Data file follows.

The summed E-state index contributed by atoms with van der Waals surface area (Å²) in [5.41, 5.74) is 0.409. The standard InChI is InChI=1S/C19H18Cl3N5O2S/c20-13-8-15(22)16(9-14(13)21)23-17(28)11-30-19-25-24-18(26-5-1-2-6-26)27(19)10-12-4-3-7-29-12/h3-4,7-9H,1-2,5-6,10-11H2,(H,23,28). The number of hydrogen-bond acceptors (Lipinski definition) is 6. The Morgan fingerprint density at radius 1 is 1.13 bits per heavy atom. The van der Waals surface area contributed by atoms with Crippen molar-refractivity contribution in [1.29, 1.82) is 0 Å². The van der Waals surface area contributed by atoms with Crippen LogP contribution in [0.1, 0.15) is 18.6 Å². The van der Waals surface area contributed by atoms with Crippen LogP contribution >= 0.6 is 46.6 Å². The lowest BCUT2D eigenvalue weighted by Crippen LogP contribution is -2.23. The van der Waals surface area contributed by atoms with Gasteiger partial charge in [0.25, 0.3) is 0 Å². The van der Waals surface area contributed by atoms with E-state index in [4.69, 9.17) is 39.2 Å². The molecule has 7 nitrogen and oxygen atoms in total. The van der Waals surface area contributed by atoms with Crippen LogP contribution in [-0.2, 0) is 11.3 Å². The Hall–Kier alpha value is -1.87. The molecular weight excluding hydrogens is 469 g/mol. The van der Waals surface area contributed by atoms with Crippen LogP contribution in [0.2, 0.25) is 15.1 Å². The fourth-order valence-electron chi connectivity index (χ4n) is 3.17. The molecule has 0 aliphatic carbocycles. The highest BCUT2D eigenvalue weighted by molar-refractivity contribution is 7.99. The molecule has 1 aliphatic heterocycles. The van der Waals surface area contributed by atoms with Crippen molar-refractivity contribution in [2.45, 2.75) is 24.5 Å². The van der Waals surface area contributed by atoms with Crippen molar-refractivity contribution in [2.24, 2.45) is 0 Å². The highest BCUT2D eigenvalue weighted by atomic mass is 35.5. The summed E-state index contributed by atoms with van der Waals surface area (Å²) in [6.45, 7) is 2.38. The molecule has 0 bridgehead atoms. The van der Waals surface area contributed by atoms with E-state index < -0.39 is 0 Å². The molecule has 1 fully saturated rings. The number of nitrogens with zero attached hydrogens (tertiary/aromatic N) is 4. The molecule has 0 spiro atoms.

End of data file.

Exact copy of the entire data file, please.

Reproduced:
The summed E-state index contributed by atoms with van der Waals surface area (Å²) in [5.41, 5.74) is 0.409. The standard InChI is InChI=1S/C19H18Cl3N5O2S/c20-13-8-15(22)16(9-14(13)21)23-17(28)11-30-19-25-24-18(26-5-1-2-6-26)27(19)10-12-4-3-7-29-12/h3-4,7-9H,1-2,5-6,10-11H2,(H,23,28). The number of hydrogen-bond acceptors (Lipinski definition) is 6. The Morgan fingerprint density at radius 1 is 1.13 bits per heavy atom. The van der Waals surface area contributed by atoms with Crippen molar-refractivity contribution in [1.29, 1.82) is 0 Å². The van der Waals surface area contributed by atoms with Crippen LogP contribution in [0.1, 0.15) is 18.6 Å². The van der Waals surface area contributed by atoms with Crippen LogP contribution >= 0.6 is 46.6 Å². The lowest BCUT2D eigenvalue weighted by Crippen LogP contribution is -2.23. The van der Waals surface area contributed by atoms with Gasteiger partial charge in [0.25, 0.3) is 0 Å². The van der Waals surface area contributed by atoms with E-state index in [4.69, 9.17) is 39.2 Å². The molecule has 7 nitrogen and oxygen atoms in total. The van der Waals surface area contributed by atoms with Crippen LogP contribution in [-0.2, 0) is 11.3 Å². The Hall–Kier alpha value is -1.87. The molecular weight excluding hydrogens is 469 g/mol. The van der Waals surface area contributed by atoms with Crippen LogP contribution in [0.2, 0.25) is 15.1 Å². The fourth-order valence-electron chi connectivity index (χ4n) is 3.17. The molecule has 0 aliphatic carbocycles. The highest BCUT2D eigenvalue weighted by molar-refractivity contribution is 7.99. The molecule has 1 aliphatic heterocycles. The van der Waals surface area contributed by atoms with Crippen molar-refractivity contribution in [2.45, 2.75) is 24.5 Å². The van der Waals surface area contributed by atoms with Crippen molar-refractivity contribution in [2.24, 2.45) is 0 Å². The highest BCUT2D eigenvalue weighted by atomic mass is 35.5. The summed E-state index contributed by atoms with van der Waals surface area (Å²) in [6.45, 7) is 2.38. The molecule has 0 bridgehead atoms. The van der Waals surface area contributed by atoms with E-state index < -0.39 is 0 Å². The molecule has 1 fully saturated rings. The number of nitrogens with zero attached hydrogens (tertiary/aromatic N) is 4. The molecule has 0 spiro atoms.